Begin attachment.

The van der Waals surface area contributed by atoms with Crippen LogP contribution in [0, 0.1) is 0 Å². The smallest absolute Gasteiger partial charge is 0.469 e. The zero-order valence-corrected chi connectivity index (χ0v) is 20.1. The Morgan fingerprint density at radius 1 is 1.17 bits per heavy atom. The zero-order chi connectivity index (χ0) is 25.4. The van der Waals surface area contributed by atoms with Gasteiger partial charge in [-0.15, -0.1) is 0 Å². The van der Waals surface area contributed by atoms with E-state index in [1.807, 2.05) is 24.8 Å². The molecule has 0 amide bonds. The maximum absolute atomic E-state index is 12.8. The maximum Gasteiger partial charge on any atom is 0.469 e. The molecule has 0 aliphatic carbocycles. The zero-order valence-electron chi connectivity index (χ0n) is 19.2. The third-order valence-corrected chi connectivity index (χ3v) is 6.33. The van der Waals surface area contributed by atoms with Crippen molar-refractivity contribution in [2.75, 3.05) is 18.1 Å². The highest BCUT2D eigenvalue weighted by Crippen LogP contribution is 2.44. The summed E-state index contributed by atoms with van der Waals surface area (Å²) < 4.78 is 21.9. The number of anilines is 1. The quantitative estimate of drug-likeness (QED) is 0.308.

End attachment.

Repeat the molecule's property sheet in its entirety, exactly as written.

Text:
The van der Waals surface area contributed by atoms with Crippen LogP contribution in [0, 0.1) is 0 Å². The smallest absolute Gasteiger partial charge is 0.469 e. The zero-order valence-corrected chi connectivity index (χ0v) is 20.1. The Morgan fingerprint density at radius 1 is 1.17 bits per heavy atom. The zero-order chi connectivity index (χ0) is 25.4. The van der Waals surface area contributed by atoms with Gasteiger partial charge in [-0.15, -0.1) is 0 Å². The van der Waals surface area contributed by atoms with E-state index in [1.807, 2.05) is 24.8 Å². The molecule has 0 amide bonds. The maximum absolute atomic E-state index is 12.8. The maximum Gasteiger partial charge on any atom is 0.469 e. The molecule has 0 aliphatic carbocycles. The zero-order valence-electron chi connectivity index (χ0n) is 19.2. The third-order valence-corrected chi connectivity index (χ3v) is 6.33. The van der Waals surface area contributed by atoms with Crippen molar-refractivity contribution in [2.75, 3.05) is 18.1 Å². The highest BCUT2D eigenvalue weighted by Crippen LogP contribution is 2.44. The summed E-state index contributed by atoms with van der Waals surface area (Å²) < 4.78 is 21.9. The number of anilines is 1. The quantitative estimate of drug-likeness (QED) is 0.308.